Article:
Mario still performs all of the maneuvers 3D grammarian Shigeru Miyamoto established in 1996’s Super Mario 64, bounding off walls or executing backflips and butt stomps. But tap a button or flick the Switch’s motion controllers and he flings his cap like a boomerang. A very smart boomerang, in that it functions as either a weaponized or inquisitive extension of Mario himself, tagging or triggering things he can’t otherwise reach, assailing enemies from any direction, breaking crates, knocking objects around, turning on firehoses and more, all in concert with his normal actions.


Or some brand new abnormal ones, like when players chuck the cap at certain enemies. Tag a foe and Mario will leap through space, phantom-like, to become the thing contacted, his actions momentarily circumscribed by the possessed enemy’s range of behaviors. Nintendo calls this “capturing,” and it is a trip. Fling the cap at Bullet Bills, for instance, and you can soar over insurmountable gaps (shake the Joy-Con and you’ll fly a bit further). Capture a tank and you can use the Joy-Con gyros to aim and shoot. Capture a Hammer Bro and you can hurl frying pans at foes (shake the Joy-Cons to throw faster). Capture a Chain Chomp and you can shatter rocks. Capture a plant with extensible “legs” and you can climb an object with vertiginous platforms. Or capture a dinosaur, and, well, let your imagination do the walking. The puzzling possibilities seem positively fractal.

Your goals still hinge on collecting things, in this case Power Moons sequestered throughout levels. As in prior Mario games, you have to gather a certain quantity before unlocking access to new areas. But the economy or ratio of moons-to-making-progress tilts toward epic exploration quests. Unlike the three-per-level Green Stars in Super Mario 3D World, Power Moons are ubiquitous, loitering in every nook and cranny. You can find them broken into pieces, or even earn enough cash to buy them outright. Almost anything that draws attention could conceal them, and Nintendo says there are many more of them than the 120 “stars” in Super Mario 64, or “shines” in Super Mario Sunshine.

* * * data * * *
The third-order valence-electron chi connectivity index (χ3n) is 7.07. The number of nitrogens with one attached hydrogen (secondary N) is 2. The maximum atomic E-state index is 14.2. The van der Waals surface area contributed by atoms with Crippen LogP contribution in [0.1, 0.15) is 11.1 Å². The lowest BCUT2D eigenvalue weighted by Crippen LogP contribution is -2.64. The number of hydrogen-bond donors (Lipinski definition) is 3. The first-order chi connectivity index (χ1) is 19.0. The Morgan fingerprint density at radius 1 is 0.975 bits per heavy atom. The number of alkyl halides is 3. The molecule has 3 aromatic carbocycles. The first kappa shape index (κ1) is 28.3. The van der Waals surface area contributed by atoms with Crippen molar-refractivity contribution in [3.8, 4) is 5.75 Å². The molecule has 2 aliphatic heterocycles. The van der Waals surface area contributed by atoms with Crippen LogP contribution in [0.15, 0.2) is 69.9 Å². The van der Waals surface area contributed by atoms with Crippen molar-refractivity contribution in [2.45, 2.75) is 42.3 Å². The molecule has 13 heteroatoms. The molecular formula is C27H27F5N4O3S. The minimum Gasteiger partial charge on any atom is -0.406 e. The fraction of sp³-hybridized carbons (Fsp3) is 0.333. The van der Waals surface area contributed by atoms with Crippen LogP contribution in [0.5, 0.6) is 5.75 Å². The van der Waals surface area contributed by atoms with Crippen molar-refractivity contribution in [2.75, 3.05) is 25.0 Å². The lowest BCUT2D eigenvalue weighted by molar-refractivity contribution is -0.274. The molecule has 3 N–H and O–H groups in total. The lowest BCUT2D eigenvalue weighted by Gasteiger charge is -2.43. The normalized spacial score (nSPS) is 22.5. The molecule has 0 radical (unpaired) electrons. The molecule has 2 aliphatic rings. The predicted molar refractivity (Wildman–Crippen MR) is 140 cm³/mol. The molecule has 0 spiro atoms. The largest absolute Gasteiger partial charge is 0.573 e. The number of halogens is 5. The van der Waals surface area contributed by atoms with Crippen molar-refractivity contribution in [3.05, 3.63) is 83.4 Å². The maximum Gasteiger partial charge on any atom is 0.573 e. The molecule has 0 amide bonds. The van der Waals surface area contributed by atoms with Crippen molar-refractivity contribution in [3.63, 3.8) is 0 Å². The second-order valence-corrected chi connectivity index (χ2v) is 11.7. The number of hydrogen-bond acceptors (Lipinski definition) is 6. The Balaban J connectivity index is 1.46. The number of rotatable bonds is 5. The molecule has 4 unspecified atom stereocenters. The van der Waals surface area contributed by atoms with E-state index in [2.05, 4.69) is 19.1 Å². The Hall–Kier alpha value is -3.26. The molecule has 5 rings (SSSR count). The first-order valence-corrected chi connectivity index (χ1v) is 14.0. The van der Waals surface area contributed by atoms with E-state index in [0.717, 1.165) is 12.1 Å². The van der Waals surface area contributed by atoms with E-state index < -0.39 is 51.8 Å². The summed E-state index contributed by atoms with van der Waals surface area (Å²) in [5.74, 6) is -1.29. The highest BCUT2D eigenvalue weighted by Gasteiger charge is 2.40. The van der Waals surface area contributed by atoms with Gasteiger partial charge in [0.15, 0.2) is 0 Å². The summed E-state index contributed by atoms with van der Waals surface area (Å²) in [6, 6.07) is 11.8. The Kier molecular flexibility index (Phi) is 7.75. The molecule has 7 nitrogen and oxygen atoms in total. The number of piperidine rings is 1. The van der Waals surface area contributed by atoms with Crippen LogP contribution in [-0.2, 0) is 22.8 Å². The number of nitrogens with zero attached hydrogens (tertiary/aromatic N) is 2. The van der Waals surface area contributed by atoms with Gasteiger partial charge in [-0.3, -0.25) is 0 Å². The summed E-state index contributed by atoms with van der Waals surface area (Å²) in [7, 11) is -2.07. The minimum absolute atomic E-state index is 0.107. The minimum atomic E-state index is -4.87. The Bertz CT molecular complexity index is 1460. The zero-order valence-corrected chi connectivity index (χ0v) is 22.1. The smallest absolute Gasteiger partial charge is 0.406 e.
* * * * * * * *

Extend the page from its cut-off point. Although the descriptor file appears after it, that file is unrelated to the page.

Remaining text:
Which brings us back to hakoniwa, in concert with a second Japanese word, “kyoukan,” which Nintendo’s Bill Trinen tells me has several meanings, but here is meant to invoke “shared feelings” or “emotional resonance.” Koizumi says this has to do with how players intuit what they’re seeing. And not just the de facto “player” culturally implicit in that claim, but players in a cross-cultural sense.

“Things that hurt you should look like they’ll hurt you, and anything that is advantageous to pick up should be shiny and attractive,” says Koizumi. “We are aiming for design that allows people from anywhere in the world to play at a glance.”

It is, as always, impossible to gauge in the space of half an hour what the final experience will be like. Nintendo made it clear it has much more to reveal, including the grander role the game’s signature tune apparently plays. But the notion of a Super Mario sandbox game in which every square inch of the world harbors this amplitude of dense, organic play feels compelling in a way that bears cautious comparison to Breath of the Wild‘s mold-breaking ideas. Though both games argue different theses, they are both carefully attuned to the delights had when surprise happens organically. Nintendo has long understood what a precious commodity that is in any game, and at this point, Super Mario Odyssey feels dressed with it to the nines.

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Write to Matt Peckham at matt.peckham@time.com